You probably know that today’s jets use very sophisticated computer systems to constantly reorient a plane as it travels on its path. During the course of a trip from Los Angeles to New York, literally thousands of course corrections are made to ensure that the plane sets down on the appropriate landing strip.
Without those course corrections, even a tiny one percent deviation from the original flight plan would land that airplane in a different county! The contemporary church is like a jet airplane that has no capacity for in-flight course corrections. A little change here, a minor deviation there, a slight alteration of this, a barely perceptible tweaking of that — and before you know it, the whole enterprise has been redefined!
Is this hard for you to believe? Then we encourage you to invest yourself in the process and do some of your own research. Frank Viola, spent many years laboriously tracking down the historical data that identified how the church got onto this crooked path. If you are skeptical — and we encourage healthy skepticism that leads to fact-finding and truth — then commit yourself to identifying exactly what did happen over the course of time.
This matters! Your life is a gift from God and is to be lived for God. Furthermore, the church is one of God’s deepest passions. He cares about her well-being, as well as how she expresses herself on the earth. So understanding how we got from the early church to the contemporary church, and figuring out what you will do about it, is very important.
Questions We Never Think to Ask
As Christians, we are taught by our leaders to believe certain ideas and behave in certain ways. We are also encouraged to read our Bibles, yes. But we are conditioned to read the Bible with the lens handed to us by the Christian tradition to which we belong. We are taught to obey our denomination (or movement) and never to challenge what it teaches.
(At this moment, all the rebellious hearts are applauding and are plotting to wield the above paragraphs to wreak havoc in their churches. If that is you, dear rebellious heart, you have missed our point by a considerable distance. We do not stand with you. Our advice: Either leave your church quietly, refusing to cause division, or be at peace with it. There is a vast gulf between rebellion and taking a stand for what is true.)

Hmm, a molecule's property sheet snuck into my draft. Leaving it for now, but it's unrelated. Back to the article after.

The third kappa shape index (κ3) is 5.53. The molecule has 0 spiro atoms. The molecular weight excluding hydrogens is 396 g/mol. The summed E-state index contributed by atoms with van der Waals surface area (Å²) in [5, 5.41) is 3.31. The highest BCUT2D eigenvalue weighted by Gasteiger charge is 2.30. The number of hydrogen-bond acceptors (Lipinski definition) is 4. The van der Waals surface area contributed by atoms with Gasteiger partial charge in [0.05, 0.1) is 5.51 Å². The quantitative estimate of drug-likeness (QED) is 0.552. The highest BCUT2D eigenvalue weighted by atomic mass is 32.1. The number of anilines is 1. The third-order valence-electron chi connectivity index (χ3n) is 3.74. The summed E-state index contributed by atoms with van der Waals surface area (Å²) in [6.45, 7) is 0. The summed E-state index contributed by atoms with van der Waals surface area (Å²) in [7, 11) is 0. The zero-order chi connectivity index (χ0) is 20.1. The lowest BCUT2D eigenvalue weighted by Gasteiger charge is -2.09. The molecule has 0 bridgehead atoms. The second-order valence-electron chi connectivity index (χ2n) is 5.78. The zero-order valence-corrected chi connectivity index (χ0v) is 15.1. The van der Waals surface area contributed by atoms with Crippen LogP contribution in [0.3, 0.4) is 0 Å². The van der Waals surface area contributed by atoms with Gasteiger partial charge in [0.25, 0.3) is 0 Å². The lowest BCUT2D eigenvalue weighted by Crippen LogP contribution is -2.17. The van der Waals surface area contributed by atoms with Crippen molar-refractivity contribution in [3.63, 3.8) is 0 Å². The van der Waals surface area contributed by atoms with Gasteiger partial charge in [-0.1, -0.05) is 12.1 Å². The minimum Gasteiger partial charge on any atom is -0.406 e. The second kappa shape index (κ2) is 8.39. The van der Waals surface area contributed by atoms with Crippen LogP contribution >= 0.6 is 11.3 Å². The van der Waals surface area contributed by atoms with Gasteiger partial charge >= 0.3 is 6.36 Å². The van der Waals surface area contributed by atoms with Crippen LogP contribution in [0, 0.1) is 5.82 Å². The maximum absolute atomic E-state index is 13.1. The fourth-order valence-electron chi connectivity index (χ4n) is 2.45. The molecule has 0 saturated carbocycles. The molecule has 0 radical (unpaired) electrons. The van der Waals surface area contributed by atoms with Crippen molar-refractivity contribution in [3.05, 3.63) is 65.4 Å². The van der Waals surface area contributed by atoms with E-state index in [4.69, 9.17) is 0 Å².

If the truth be told, we Christians never seem to ask why we do what we do. Instead, we blithely carry out our religious traditions without asking where they came from. Most Christians who claim to uphold the integrity of God’s Word have never sought to see if what they do every Sunday has any scriptural backing. If they did, it would lead them to some very disturbing conclusions that would compel them by conscience to forever abandon what they are doing.
Strikingly, contemporary church thought and practice have been influenced far more by post-biblical historical events than by New Testament imperatives and examples. Yet most Christians are unconscious of this influence. Nor are they aware that it has created a slew of cherished, calcified, humanly devised traditions — all of which are routinely passed off to us as “Christian.”
A Terrifying Invitation
I now invite you to walk with me on an untrodden path. It is a terrifying journey where you will be forced to ask questions that probably have never entered your conscious thoughts. Tough questions. Nagging questions. Even frightening questions. And you will be faced squarely with the disturbing answers. Yet those answers will lead you face-to-face with some of the richest truths a Christian can discover.